A year like no other: Commerce teams step up to take on 2020


The COVID-19 pandemic barreled in to 2020 like a wrecking ball. As a relatively small state agency with about 370 employees who lead nearly 100 programs related to economic and community development, every team within the state Department of Commerce was called in to the response in some way.

The pandemic didn’t cause just a public health crisis, but an economic crisis as well. Nationally and in Washington state, entire sectors were shut down as officials tried to contain the deadly virus. To help blunt the economic fallout of the pandemic, the governor’s office released millions of dollars in emergency funding and Congress passed the CARES Act. Commerce played a central role in delivering those aid dollars to communities. The agency distributed nearly $200 million for businesses and nonprofits, $110 million to households for rent assistance, and more than $450 million to local governments and Tribes around the state.

More than 30 employees were activated to the state’s emergency operations center while dozens more pivoted within the agency to support the unprecedented volume of work necessary to quickly process thousands of business grants, rent assistance contracts and other supports for community partners around the state. The almost-overnight switch to a virtual work environment required the agency to quickly adopt secure new online tools for managing contracts, documents, employee meetings, workflow and more.

A response of this magnitude required help from private, philanthropic and community-based organizations. Commerce engaged in new partnerships to spur manufacturing and distribution of personal protective equipment, fund safety supplies for child care providers, provide culturally and linguistically appropriate support for underserved businesses, and more. Check here for a full summary of the agency’s COVID response efforts.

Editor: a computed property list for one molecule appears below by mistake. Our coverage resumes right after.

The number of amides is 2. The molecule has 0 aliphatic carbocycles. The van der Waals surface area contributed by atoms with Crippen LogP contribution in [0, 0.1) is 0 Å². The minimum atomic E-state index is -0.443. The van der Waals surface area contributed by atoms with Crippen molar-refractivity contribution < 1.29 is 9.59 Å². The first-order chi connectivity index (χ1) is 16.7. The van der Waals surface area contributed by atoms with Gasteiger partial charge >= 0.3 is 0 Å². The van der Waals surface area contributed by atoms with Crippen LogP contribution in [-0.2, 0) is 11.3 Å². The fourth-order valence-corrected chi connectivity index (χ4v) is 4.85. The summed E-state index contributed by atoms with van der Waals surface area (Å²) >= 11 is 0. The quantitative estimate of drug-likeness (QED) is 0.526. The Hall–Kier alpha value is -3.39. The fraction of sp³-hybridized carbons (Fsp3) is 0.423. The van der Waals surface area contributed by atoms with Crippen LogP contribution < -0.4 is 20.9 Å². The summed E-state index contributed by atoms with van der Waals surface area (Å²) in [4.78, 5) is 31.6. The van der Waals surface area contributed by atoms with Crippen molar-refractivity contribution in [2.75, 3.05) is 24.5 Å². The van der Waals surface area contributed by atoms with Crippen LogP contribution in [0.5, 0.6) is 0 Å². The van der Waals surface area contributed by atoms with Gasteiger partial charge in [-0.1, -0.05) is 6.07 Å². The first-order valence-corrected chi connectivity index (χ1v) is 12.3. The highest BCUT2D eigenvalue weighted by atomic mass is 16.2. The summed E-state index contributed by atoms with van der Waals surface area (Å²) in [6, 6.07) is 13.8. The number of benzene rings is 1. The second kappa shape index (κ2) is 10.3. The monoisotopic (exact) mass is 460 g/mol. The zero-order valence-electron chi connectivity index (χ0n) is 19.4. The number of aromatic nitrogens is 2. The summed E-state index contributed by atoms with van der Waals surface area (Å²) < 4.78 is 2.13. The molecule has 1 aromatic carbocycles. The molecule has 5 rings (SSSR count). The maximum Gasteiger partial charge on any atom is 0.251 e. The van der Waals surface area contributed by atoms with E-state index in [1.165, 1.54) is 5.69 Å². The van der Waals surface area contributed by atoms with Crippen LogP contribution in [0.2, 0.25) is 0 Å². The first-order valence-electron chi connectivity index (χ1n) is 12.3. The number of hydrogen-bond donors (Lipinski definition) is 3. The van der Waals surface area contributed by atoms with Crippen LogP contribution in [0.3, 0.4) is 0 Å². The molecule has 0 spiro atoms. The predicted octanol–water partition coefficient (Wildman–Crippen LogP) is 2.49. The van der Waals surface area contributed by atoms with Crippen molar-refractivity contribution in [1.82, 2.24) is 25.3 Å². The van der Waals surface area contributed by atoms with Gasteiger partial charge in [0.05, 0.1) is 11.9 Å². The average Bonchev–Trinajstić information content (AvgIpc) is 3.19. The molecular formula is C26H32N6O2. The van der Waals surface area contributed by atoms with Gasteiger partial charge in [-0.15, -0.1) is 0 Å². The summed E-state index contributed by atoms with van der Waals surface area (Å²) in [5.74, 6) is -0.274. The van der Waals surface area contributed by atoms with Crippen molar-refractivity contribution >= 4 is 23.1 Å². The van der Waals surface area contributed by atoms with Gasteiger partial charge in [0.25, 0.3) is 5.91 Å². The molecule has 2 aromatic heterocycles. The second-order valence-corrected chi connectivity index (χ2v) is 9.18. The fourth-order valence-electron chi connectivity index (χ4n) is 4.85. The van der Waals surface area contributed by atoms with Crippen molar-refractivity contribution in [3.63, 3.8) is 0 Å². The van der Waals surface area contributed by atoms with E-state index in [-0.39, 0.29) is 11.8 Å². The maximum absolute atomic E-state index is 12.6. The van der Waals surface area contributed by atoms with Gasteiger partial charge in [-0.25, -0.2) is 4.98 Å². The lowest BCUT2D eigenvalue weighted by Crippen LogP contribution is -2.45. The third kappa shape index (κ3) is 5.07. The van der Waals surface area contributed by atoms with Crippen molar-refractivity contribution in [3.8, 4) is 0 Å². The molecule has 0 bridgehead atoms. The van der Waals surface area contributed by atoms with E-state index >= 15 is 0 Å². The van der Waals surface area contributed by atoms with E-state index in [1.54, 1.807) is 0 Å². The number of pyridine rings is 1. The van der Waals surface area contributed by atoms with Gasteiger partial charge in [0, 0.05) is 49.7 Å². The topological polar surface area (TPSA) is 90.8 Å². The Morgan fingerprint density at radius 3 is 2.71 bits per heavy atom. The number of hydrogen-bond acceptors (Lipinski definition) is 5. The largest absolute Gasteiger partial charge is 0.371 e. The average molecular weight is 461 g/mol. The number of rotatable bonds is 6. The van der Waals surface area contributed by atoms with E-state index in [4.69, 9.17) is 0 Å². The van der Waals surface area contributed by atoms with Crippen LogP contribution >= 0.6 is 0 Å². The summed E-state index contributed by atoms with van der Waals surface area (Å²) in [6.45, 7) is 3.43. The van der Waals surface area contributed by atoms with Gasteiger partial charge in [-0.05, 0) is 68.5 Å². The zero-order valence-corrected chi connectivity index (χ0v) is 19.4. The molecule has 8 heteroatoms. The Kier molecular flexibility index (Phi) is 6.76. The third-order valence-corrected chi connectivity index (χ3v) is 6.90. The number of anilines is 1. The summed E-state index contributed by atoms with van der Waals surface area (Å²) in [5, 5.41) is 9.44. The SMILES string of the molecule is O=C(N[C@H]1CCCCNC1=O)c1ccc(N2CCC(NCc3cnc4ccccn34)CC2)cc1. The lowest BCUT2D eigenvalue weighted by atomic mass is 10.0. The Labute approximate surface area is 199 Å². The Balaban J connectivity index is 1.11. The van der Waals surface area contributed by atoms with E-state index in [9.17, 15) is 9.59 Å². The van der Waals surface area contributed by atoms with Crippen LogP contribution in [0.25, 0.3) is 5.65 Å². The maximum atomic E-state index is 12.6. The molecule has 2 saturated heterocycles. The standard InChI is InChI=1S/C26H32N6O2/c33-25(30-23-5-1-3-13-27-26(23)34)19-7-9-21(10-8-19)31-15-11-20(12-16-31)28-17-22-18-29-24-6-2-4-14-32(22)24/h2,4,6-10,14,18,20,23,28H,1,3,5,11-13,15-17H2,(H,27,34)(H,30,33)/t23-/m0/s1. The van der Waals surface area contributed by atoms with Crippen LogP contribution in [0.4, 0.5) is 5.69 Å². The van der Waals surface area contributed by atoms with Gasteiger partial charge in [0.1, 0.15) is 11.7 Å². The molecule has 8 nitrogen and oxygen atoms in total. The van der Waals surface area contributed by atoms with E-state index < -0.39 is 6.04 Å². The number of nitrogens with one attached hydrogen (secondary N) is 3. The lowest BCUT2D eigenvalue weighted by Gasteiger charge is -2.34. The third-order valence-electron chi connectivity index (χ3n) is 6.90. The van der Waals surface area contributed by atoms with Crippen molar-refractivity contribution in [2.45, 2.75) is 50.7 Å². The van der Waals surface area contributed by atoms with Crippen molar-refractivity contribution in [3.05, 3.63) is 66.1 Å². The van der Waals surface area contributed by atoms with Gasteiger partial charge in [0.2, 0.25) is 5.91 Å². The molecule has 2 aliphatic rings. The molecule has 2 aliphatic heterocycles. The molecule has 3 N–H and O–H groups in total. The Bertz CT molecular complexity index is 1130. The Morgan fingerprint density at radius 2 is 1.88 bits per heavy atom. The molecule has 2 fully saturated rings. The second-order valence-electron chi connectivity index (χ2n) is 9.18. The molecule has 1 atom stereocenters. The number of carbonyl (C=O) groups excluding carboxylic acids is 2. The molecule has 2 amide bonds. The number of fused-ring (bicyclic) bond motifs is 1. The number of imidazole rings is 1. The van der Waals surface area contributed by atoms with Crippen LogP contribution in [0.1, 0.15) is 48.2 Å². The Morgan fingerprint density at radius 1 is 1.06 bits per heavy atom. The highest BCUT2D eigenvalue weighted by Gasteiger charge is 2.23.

Washington state’s recovery has been slow but steady, but experts agree this is a different kind of recession from what we’ve experienced in the past. Economic impacts vary significantly among different industries, counties and communities. Commerce developed an Economic Recovery Dashboard to help state and local leaders focus recovery efforts on the communities and sectors facing disproportionate challenges. This includes rural communities as well as women, communities of color, people with lower incomes, and indigenous people.

Yet, even as dozens of employees were immersed in the pandemic response, the agency continued many crucial initiatives related to energy policy, poverty reduction, economic development, housing, child care, equity, behavioral health and more.

Here’s a look back at five notable accomplishments at Commerce during this unusual and challenging year.

Maintaining momentum for universal broadband access

COVID-19 highlighted the stark divides between those who have access to reliable internet service and those who don’t.

Businesses pivoted to online operations. Students and educators shifted to virtual classrooms. Many Washingtonians connected with their doctors from their laptops and phones instead of in offices. That left most people who didn’t have access to the internet without the ability to work, learn or receive non-urgent care.

To meet the sudden need for thousands of Washingtonians who don’t have access to the internet, the State Broadband Office within Commerce rallied partners around the state to quickly launch a network of hundreds of free drive-in Wi-Fi hotspots.

At the same time, the office continued making progress on the state’s goal of broadband access for all by 2024. The team launched an innovative Access and Speed Survey to gather data needed by communities to identify service gaps and connect projects with federal FCC and USDA broadband funding opportunities, alongside state funding programs provided by the Public Works Board and the Community Economic Revitalization Board (CERB). Based on the 42,000 responses received to-date in the survey, the trend shows 45% of the state has no service available or very slow internet speeds of less than 10Mbps download.